PCMI 2024 Undergraduate Summer School

The Undergraduate Summer School (USS) at PCMI provides a unique opportunity for undergraduate students to learn some fascinating mathematical ideas in a setting that allows them to interact with mathematicians at all levels.  The program itself is typically centered around lecture series delivered by leading experts on topics related to the main research theme of PCMI that summer.  These lectures generally present material not usually part of an undergraduate curriculum, allowing students to become familiar with key ideas and techniques in the field, and often leading toward further research.  The program is structured so that students at different levels will have many opportunities to learn new things.

The USS is not like a typical REU in several ways.  The focus of the USS is more on the specialized lecture series and most importantly, the ability to interact informally with the many graduate students and researchers attending other parts of PCMI.  Students can get to know mathematicians who have pursued a wide variety of career paths, and they can get a sense of which of these paths may be most appealing to them.  Many USS participants report making connections that strongly influence their choice of graduate school.   Interactions are fostered by the various informal social activities open to all PCMI participants, as well as daily "cross-program activities," which include lectures and presentations on topics of general mathematical interest.  Members from all parts of PCMI may take part in the Experimental Math Lab, in which small groups of participants with close mentorship from a more senior mathematician investigate open-ended problems and report on their findings at the end of the three-week Summer Session.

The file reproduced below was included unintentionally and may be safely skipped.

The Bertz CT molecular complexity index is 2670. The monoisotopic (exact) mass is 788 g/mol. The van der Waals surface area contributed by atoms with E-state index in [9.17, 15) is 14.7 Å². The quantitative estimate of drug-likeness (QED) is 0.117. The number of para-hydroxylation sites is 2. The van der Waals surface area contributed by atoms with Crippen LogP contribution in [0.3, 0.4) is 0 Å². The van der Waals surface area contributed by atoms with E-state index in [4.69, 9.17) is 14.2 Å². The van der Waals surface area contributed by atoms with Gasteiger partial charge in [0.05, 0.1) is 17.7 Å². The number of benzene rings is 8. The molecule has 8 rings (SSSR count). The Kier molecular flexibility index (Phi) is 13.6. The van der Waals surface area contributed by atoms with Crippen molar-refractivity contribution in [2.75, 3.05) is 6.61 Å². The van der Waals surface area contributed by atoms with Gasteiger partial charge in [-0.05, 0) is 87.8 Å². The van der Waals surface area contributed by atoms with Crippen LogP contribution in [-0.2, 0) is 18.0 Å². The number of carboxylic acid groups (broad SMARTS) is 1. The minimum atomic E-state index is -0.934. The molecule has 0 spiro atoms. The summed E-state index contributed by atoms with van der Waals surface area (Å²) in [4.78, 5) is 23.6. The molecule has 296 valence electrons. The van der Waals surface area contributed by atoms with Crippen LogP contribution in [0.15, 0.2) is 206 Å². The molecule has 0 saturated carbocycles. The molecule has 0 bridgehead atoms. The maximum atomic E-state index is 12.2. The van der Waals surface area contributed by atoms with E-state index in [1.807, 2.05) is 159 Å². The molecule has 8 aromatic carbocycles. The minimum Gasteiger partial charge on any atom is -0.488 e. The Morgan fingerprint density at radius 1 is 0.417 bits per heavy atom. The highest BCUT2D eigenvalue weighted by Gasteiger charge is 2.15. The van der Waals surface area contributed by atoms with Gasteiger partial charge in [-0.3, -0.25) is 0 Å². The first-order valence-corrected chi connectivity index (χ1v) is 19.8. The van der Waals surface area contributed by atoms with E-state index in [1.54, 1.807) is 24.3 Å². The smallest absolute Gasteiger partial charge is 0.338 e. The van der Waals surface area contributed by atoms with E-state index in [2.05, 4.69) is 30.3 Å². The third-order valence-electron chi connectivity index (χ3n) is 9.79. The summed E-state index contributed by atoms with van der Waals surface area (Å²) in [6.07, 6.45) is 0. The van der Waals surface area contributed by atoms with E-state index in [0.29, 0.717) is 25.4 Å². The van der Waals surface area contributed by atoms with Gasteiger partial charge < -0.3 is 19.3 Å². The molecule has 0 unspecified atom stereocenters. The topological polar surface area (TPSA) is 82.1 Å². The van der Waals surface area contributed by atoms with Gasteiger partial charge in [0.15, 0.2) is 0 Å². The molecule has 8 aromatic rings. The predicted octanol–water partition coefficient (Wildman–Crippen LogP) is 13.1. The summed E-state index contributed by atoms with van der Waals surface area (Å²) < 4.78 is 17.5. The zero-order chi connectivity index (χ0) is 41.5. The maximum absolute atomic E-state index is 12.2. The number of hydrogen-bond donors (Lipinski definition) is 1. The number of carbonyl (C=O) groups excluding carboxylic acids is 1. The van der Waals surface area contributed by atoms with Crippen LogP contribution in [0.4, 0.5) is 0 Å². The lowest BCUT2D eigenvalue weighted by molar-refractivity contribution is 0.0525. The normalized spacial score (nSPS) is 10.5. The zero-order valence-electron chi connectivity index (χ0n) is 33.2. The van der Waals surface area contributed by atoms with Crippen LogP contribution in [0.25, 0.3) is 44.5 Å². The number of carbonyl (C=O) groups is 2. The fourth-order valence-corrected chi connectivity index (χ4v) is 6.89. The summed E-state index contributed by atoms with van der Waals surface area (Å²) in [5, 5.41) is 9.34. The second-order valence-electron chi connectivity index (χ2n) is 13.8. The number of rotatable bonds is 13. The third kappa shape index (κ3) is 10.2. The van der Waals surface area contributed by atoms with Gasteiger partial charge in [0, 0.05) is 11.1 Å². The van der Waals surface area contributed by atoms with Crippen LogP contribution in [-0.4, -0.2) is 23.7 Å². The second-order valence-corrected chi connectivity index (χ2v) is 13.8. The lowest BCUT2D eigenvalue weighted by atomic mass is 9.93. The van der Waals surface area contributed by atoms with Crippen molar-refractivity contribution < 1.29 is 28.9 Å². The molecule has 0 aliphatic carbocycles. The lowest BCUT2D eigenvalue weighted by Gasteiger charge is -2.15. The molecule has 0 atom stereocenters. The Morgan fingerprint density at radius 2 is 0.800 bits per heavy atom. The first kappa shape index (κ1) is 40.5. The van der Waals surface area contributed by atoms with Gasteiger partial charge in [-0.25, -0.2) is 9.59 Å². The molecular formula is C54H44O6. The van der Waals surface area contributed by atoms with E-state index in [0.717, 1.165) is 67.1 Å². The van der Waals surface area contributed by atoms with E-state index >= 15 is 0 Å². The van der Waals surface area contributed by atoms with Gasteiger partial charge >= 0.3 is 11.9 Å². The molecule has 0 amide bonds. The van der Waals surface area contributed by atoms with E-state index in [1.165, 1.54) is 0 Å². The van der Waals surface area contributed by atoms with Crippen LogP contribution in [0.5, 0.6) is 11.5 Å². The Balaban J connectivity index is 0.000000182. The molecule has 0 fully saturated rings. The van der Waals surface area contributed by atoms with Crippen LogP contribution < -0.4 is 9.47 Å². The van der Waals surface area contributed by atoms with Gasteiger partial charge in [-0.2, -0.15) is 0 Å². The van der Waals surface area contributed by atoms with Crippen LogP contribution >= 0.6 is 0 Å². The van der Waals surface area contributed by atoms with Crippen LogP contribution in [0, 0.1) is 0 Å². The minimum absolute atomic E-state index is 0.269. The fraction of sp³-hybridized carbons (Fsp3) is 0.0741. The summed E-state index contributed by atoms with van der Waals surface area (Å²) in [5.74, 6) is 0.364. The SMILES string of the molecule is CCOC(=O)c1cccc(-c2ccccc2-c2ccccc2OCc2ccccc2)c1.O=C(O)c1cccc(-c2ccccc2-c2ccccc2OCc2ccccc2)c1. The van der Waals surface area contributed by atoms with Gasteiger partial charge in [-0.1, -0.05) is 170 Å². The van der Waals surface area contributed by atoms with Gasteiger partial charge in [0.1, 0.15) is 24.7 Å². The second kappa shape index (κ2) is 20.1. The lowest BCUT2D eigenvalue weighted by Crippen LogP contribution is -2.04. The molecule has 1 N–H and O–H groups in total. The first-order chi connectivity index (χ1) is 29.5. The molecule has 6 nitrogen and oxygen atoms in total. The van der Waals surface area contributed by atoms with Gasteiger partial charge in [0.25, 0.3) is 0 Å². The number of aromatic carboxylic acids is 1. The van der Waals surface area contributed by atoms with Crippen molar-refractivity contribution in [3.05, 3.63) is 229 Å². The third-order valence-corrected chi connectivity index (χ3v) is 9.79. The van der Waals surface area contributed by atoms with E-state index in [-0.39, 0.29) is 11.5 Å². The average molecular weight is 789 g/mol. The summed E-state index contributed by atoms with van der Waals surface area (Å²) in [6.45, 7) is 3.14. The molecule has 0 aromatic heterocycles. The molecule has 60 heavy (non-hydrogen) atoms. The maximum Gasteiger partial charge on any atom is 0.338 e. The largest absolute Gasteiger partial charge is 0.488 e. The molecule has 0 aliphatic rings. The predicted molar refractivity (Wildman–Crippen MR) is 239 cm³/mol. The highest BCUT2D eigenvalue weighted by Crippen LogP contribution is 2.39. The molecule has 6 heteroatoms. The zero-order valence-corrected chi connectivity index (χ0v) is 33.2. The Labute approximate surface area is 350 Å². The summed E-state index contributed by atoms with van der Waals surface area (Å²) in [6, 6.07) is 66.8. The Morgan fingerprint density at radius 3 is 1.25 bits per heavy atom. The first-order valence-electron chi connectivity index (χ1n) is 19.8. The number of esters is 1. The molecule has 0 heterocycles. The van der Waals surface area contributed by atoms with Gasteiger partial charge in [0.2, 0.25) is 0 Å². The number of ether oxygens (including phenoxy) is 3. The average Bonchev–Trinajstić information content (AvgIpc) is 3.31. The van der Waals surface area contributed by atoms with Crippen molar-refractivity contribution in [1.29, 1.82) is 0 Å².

The USS is open to undergraduate students at all levels, including those who have just completed their undergraduate studies.  Participants are expected to be in residence for the entire three weeks of PCMI. 

The PCMI Summer Session will be held July 7-27, 2024.

Research Theme: Motivic Homotopy Theory

In 2024 there will be one daily lecture series at 1pm, given by Anna Marie Bohmann (Vanderbilt University), and the morning sessions will involve experimental mathematics component with open-ended problems and computational work.  Here is a rough outline of Professor Bohmann lectures:

Title: Homotopy theory: towards stability and beyond!

Description: Homotopy theory is about understanding the features of a space that don't change when you deform it in a continuous way.  Using tools from algebra, we will create invariants of spaces up to such deformations, including the higher homotopy groups (discovered by Hurewicz in the mid 1930's) that lie at the core of modern algebraic topology.   We will then explain how the remarkable notion of stabilization (introduced by Freudenthal in the late 1930's) leads to new, more tractable invariants, revealing rich connections with algebra, geometry and more. 

Prerequisites: Linear algebra, at least one semester of abstract algebra (including some group theory), and at least one semester of either real analysis or point-set topology (including the study of continuity, compactness and connectedness using open sets).

All admitted students will be expected to contribute toward an inclusive and collegial atmosphere in this program. USS students come from many different backgrounds, and with different strengths, and we ask that all USS students commit to working together positively and noncompetitively.